‘In principle, people’s trust on media should be a given because media’s role is public service – to give the public information , as truthfully as it can – that will empower them to make decisions in their daily life, including on matters of national interests.’
IN one of the forums where pressure on media was discussed, the respected Luis Teodoro of the Center Media Freedom and Responsibility said the best protection for media is the people’s trust.
In principle, people’s trust on media should be a given because media’s role is public service – to give the public information , as truthfully as it can – that will empower them to make decisions in their daily life, including on matters of national interests.
The reality, however, is not that simple. That’s why we have a situation where media becomes a target of attacks from the government as well as other powerful forces.
The Philippine profile on media shown in the 2020 Digital News Report based on a survey sponsored by the Reuters Institute for the Study of Journalism (RISJ) at Oxford University affirms what we are seeing and feeling on the ground.
Written by Yvonne Chua of the UP College of Mass Communication, the Philippine 2020 Digital News Report showed that interest in news and belief in the importance of independent journalism run high in the Philippines but are accompanied by a low trust in news and high levels of concern over misinformation.
The survey showed popularity does not automatically translate to trust.
The most popular sources of news are ABS-CBN accessed by 61 percent of the respondents offline and by 54 percent online followed by GMA Network accessed by 53 percent offline and 47 percent online.
A Far third is Philippine Daily Inquirer, used by 35 percent of the respondents both offline and online. Coming in close are digital news site Rappler online (31 percent) and The Philippine Star offline (30 percent).
The decline in the trust on media is not only in the Philippines. The study showed “Across all 40 markets, less than four in ten (38 percent) said they trust ‘most news most of the time’ – a fall of four percentage points from 2019. Less than half (46 percent) said they trust the news they use themselves while trust in search (32 percent) and social media (22percent) is even lower. Notable changes over the last 12 months include a 16-percentage point fall in Hong Kong (30 percent) following violent street protests and a 15-percentage point fall in Chile (30 percent), which has seen regular demonstrations about societal inequality. In the UK trust has fallen 12 percentage points (28 percent), following a divisive election where many on the left blamed the media at least in part for their defeat.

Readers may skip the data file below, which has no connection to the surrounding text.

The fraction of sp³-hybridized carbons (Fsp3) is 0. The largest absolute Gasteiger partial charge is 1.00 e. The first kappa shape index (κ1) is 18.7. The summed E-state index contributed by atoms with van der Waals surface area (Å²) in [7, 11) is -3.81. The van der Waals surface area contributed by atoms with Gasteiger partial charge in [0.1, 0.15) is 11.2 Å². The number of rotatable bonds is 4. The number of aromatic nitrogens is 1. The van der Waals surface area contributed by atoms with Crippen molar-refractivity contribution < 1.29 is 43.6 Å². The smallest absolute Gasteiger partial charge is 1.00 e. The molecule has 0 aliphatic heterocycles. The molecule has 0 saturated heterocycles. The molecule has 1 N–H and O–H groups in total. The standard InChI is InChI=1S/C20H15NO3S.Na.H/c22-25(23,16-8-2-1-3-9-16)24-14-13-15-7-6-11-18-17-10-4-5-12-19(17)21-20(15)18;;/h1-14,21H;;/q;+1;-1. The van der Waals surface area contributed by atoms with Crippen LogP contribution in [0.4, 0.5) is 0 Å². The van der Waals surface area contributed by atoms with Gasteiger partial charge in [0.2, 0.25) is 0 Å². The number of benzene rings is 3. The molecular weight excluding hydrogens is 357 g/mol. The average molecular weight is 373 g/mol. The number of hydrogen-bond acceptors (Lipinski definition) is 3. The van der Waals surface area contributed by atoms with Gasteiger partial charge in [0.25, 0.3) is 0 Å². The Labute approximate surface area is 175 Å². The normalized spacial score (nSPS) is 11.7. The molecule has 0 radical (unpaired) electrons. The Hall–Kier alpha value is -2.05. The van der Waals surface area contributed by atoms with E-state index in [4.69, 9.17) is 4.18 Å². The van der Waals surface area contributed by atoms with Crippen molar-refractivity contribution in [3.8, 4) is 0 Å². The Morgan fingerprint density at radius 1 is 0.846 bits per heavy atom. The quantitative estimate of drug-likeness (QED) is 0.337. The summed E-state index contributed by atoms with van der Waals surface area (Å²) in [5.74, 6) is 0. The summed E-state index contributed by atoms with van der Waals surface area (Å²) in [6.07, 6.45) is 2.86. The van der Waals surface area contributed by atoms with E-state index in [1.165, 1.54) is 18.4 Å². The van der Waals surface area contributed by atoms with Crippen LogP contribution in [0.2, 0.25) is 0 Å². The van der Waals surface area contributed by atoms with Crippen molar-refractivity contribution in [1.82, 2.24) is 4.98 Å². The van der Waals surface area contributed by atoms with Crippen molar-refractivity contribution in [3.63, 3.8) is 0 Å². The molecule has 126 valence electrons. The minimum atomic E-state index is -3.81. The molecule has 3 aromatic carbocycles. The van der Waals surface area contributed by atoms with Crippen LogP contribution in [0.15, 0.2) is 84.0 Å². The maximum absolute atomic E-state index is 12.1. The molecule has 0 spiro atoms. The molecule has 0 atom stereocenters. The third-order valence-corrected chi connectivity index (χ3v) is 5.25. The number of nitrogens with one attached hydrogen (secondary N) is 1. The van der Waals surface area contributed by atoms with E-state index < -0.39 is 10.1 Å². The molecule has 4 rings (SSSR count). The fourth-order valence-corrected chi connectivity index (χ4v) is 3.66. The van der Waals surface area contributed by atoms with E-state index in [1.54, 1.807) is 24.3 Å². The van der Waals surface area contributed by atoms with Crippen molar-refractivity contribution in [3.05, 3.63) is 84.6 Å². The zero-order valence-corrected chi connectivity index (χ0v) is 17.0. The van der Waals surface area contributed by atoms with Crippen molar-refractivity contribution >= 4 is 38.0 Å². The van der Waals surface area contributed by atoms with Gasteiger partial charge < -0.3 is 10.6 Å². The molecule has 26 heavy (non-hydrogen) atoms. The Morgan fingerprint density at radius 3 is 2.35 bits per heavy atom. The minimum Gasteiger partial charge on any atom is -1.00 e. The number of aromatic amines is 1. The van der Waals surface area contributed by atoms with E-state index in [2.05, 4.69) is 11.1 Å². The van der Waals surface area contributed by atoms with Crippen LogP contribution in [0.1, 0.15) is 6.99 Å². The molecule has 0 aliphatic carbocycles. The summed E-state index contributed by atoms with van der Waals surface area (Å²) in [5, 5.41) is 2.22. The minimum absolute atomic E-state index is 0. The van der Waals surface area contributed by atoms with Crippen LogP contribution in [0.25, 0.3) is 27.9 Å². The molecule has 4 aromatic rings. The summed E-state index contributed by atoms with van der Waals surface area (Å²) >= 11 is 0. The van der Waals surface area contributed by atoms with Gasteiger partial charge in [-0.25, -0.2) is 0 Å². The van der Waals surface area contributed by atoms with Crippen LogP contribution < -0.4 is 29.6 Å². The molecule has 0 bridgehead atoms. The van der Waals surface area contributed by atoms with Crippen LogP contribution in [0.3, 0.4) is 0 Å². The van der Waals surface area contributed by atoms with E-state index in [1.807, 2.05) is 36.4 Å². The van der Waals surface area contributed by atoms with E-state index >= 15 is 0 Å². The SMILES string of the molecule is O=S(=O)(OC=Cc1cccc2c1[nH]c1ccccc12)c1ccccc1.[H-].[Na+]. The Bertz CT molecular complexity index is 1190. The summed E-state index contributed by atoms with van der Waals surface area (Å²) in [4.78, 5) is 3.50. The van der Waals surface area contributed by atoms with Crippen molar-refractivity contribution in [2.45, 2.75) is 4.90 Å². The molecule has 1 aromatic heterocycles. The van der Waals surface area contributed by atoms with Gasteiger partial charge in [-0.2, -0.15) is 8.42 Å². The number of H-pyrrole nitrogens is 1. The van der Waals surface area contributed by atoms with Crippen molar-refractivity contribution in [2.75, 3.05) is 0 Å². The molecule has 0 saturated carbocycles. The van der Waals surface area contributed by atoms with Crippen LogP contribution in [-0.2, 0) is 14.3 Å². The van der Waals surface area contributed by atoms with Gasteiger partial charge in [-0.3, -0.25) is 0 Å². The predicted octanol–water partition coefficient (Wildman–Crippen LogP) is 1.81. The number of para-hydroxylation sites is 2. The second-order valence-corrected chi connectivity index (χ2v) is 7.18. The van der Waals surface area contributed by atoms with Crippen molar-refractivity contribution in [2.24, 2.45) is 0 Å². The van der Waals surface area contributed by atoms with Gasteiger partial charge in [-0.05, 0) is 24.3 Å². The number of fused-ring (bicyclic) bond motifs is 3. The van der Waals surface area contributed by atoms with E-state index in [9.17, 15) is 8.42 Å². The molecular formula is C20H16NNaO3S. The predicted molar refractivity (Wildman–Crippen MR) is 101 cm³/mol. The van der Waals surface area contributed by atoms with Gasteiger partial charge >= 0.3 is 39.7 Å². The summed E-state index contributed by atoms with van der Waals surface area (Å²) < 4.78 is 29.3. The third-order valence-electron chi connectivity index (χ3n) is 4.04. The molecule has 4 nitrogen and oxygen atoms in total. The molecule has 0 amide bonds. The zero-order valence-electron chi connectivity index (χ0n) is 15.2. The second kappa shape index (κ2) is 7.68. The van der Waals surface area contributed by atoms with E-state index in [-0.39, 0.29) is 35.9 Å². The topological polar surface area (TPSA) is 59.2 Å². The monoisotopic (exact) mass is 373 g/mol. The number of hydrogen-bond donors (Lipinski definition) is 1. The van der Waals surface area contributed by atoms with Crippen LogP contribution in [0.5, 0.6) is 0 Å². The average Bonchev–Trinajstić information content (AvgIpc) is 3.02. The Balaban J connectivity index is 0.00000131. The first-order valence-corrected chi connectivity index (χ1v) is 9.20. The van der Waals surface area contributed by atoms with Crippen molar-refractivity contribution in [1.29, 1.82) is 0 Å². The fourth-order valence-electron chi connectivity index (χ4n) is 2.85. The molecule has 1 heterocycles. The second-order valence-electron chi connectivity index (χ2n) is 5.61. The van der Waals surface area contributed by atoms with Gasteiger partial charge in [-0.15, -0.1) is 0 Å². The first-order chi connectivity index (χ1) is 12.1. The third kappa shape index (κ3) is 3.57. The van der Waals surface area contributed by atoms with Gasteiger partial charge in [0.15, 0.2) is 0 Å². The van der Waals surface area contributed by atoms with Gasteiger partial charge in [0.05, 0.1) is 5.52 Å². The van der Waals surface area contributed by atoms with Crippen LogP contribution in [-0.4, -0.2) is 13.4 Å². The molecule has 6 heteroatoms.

“Political polarization linked to rising uncertainty seems to have undermined trust in public broadcasters in particular, which are losing support from political partisans from both the right and the left.
“Subsequent polling for the Reuters Institute shows that the COVID-19 crisis did temporarily increase trust levels in the news media in the early stages of lockdown, though this has fallen almost as quickly as the media has stepped up its criticism of government and official handling of the pandemic.
“Despite this, the majority (60 percent) say that they still prefer news that has no particular point of view and that only a minority (28 percent) prefers news that shares or reinforces their views. This preference for neutral news is strongest in countries like Germany, Japan, the UK, and Denmark – all countries with strong and independent public broadcasters. Partisan preferences have slightly increased in the United States since we last asked this question in 2013 but even here a silent majority seems to be looking for news that at least tries to be objective.“
The survey conducted in January and February 2020 with updates up to April covered 40 countries with a total of 80,155 respondents (2,000 per country). It also covered TV, Radio, print and online media.